For Those in Peril on the Sea
by Pastor George Van Alstine

One part of the third presidential debate that has received a lot of notice in the media is the interaction between the two candidates about the number of ships America needs in its modern Navy. My mind wandered from the details they were discussing to thoughts of what it must feel like to be on a ship in the middle of the ocean when the waves swell and the winds build toward a oncoming storm. Even the largest ship afloat must seem mighty small at a time like that.

As I meditated on this, I found myself humming the tune of the majestic “Navy Hymn”:

Eternal Father, strong to save,
Whose arm hath bound the restless wave,
Who bids the mighty ocean deep
Its own appointed limits keep;
Oh, hear us when we cry to Thee,
For those in peril on the sea!

O Christ! Whose voice the waters heard
And hushed their raging at Thy word,
Who walkedst on the foaming deep,
And calm amidst its rage didst sleep;
Oh, hear us when we cry to Thee,
For those in peril on the sea!

Most Holy Spirit! Who didst brood
Upon the chaos dark and rude,
And bid its angry tumult cease,
And give, for wild confusion, peace;
Oh, hear us when we cry to Thee,
For those in peril on the sea!

O Trinity of love and power!
Our brethren shield in danger’s hour;
From rock and tempest, fire and foe,
Protect them wheresoe’er they go;
Thus evermore shall rise to Thee
Glad hymns of praise from land and sea.

The author, Rev. William Whiting (1825-78), lived on the English coast and had himself experienced a storm at sea. Because of his personal experiences, his sense of the dark power of the mysterious deep can be felt between the lines of his poem.

As the presidential debaters pointed out, technology has changed how a modern military operates; the warships of 1860 seem like tin cans, as obsolete in battle as horses and bayonets. So the “Navy Hymn” has been repeatedly updated to keep in step with the times. The original two middle stanzas have been dropped in most hymnals and replaced by a stanza about land forces, transported by trucks and tanks, and another about air forces, bombers and fighter planes. By doing this, the hymnal editors have unconsciously added to the original poem’s reference to the Holy Trinity (“Eternal Father” in stanza 1, “Christ” in stanza 2, “Holy Spirit” in stanza 3) a modern “trinity” of danger – “peril on the sea” in stanza 1, “peril on the land” in stanza 2, “peril in the air” in stanza 3. Also, various other specialized military units have added their own final stanza, including the Marines, the Seabees, the Coast Guard, submarine units, antarctic units and space flight astronauts. Stanzas have also been added to honor women in military service and “wounded warriors” recovering from illness or injury. All of these have their place as a way of acknowledging the varieties of gifts and skills it takes to defend our country’s values in complex and dangerous times.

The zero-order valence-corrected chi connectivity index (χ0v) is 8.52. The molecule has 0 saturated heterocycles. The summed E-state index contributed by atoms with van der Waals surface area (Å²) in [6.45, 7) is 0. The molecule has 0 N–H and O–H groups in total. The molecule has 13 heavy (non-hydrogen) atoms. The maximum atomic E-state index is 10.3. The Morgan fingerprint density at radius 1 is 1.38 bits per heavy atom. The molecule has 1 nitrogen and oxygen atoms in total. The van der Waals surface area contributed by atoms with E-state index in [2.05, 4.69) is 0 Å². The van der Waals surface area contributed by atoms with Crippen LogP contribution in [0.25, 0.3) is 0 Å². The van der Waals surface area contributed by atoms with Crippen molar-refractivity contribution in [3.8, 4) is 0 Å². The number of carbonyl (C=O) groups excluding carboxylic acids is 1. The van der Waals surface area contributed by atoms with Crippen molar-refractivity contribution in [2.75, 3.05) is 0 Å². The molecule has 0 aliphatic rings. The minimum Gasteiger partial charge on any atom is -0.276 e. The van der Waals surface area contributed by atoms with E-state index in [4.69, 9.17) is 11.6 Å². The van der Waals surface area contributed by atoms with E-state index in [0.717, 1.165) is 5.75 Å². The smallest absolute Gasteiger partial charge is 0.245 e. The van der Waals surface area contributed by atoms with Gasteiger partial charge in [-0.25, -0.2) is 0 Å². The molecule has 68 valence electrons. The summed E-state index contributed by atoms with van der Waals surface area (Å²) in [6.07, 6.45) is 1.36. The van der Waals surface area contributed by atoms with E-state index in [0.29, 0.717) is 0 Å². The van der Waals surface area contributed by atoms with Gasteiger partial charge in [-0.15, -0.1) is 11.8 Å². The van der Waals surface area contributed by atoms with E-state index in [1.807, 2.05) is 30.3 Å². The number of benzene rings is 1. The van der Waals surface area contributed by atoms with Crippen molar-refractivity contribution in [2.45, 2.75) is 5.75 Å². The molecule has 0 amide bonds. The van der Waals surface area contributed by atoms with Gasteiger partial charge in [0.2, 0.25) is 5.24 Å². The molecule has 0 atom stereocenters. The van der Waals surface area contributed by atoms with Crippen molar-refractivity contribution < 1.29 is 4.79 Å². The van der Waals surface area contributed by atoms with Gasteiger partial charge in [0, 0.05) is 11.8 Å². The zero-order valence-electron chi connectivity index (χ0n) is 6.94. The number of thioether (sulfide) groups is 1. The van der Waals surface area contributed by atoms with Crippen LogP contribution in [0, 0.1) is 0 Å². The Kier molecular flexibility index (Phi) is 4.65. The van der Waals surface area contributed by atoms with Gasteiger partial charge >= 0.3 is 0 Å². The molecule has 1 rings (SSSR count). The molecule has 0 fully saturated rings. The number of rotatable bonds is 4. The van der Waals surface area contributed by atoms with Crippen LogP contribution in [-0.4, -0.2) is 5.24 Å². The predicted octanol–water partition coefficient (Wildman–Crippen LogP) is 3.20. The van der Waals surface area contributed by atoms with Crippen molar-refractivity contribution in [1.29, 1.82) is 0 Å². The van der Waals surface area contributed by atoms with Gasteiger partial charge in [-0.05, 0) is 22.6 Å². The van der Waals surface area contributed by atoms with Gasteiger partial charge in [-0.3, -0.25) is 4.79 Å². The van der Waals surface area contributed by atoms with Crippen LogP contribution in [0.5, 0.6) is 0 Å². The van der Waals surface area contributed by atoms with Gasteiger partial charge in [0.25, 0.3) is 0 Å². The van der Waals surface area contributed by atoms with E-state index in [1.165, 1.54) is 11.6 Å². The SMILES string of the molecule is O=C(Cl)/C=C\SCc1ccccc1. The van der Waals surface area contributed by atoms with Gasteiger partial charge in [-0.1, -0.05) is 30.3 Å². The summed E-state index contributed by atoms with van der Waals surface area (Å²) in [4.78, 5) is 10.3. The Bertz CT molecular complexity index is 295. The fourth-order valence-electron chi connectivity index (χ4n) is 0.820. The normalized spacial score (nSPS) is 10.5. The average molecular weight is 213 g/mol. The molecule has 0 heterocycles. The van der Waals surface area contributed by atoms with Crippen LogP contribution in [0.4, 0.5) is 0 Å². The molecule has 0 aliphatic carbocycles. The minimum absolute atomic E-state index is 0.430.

Yet, I love the simplicity of the sea image in the original hymn: The Father is in control of the vast oceans, limiting their borders and reigning in their ferocity (stanza 1); The Son, when he was on earth, demonstrated this control by calming the sea in the center of a violent storm (stanza 2); The Holy Spirit “brooded over” the apparent chaos of the sea to bring forth an orderly and peaceful creation (stanza 3).

I believe that some person reading this article feels very much in peril, tossed about in the middle of a deep, dark, confusing life journey. Call me up, and I’ll sing the “Navy Hymn” to you.